Record NT 2017 Wet brings superb barra fishing

FFF Seadogs competitor 'Theodosius' entered this superb barra in the brag mat competition at www.fishingterritory.com ... the 2017 wet season has been  cracker

FFF Seadogs competitor ‘Theodosius’ entered this superb barra in the brag mat competition at www.fishingterritory.com … the 2017 wet season has been cracker

The year 2017 has been a near record Wet for the NT’s most important barramundi river catchments.

The run-off fishing has been superb, with loads of big barra showing up, including a strong year class of 90cm fish.

The annual fishing competitions provide great data about the state of the barra fishery. The earliest event, the Kakadu Klash on the South Alligator River, was the best it has been in years.

The Barra Nationals are at the Daly River this week (mid April), and the results are expected to be well above average.

Cracker wet seasons seem to happen every four years or so. An El Nino is now mooted for next year, which means makes this year’s event all the more significant.

Good fishing tends to go right through the dry season after a big wet season, improving prospects for multiple species.

Fears that previous poor wet seasons would limit the barramundi fishing this year have proven unfounded.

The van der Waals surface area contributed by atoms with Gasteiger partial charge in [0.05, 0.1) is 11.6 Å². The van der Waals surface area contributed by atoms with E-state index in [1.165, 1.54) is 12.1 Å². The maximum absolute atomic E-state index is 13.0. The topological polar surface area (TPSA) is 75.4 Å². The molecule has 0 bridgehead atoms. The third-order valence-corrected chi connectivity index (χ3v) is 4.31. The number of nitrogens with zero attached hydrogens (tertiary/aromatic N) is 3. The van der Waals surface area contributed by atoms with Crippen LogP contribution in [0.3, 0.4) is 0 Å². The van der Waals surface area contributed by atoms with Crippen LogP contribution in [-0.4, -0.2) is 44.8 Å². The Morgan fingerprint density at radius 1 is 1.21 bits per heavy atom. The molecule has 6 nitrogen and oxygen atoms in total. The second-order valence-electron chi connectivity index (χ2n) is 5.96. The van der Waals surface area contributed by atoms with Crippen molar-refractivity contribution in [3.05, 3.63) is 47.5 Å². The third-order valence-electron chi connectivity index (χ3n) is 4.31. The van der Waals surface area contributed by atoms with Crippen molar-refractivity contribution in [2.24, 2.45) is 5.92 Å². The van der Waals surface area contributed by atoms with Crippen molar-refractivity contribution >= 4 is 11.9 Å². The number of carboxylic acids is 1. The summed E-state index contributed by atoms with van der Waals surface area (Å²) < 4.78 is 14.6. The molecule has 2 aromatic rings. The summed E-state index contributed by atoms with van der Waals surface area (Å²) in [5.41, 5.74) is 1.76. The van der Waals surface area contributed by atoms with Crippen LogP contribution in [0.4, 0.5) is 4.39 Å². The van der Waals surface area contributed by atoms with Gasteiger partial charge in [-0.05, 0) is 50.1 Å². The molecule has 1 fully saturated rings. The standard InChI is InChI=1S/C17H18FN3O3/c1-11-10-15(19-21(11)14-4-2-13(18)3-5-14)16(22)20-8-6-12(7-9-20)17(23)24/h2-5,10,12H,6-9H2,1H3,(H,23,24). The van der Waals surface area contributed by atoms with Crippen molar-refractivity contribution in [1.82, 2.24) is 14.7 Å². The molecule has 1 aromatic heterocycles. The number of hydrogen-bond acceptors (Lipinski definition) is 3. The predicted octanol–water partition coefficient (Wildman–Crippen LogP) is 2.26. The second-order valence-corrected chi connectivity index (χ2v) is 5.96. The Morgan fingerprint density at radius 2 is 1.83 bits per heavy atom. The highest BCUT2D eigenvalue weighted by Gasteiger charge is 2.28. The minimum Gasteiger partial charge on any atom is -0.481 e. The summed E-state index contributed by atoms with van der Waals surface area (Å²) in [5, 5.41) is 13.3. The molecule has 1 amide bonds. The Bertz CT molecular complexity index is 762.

Put simply, when it rains hard, the barra show up.

If there is one thing that makes or breaks barramundi fishing, it is the weather.

Big wet seasons have both a short term and long term effect on the quality of fishing.

On the short term, barramundi move into rivers, coming down from the upper billabongs, and up from along the coast, where they spend the dry months.

They come into the rivers to feed on the bounty of bait that builds up in the rivers.

They don’t actually come into the rivers to breed, as is sometimes suggested. By the time the rivers are flooded, barramundi have usually finished their spawning in the saltwater outside the river mouths.

The longer and wetter the wet season, the more bait that builds up and the more barramundi that show up. Not only do they show up, they get incredibly fat, and they stay longer in the river during the ensuing dry season.

Younger barra also have a far greater rate of survival during a big wet season, as they can spread out away from their cannibal cousins, and there is more food for them.

The relationship between big wet seasons and big catches is well proven by the results of NT competitions such as the Barra Classic and Barra Nationals.

Which gets me to my final point – the 2017 wet season started incredibly well, and it pretty much didn’t stop raining until April. Ads I write this the catchments are now draining, and the greenwater trolling season is in full swing.

The year 2017 is a barra bumper!

When you add the NT’s superb Million Dollar Fish promotion, it doesn’t get any better.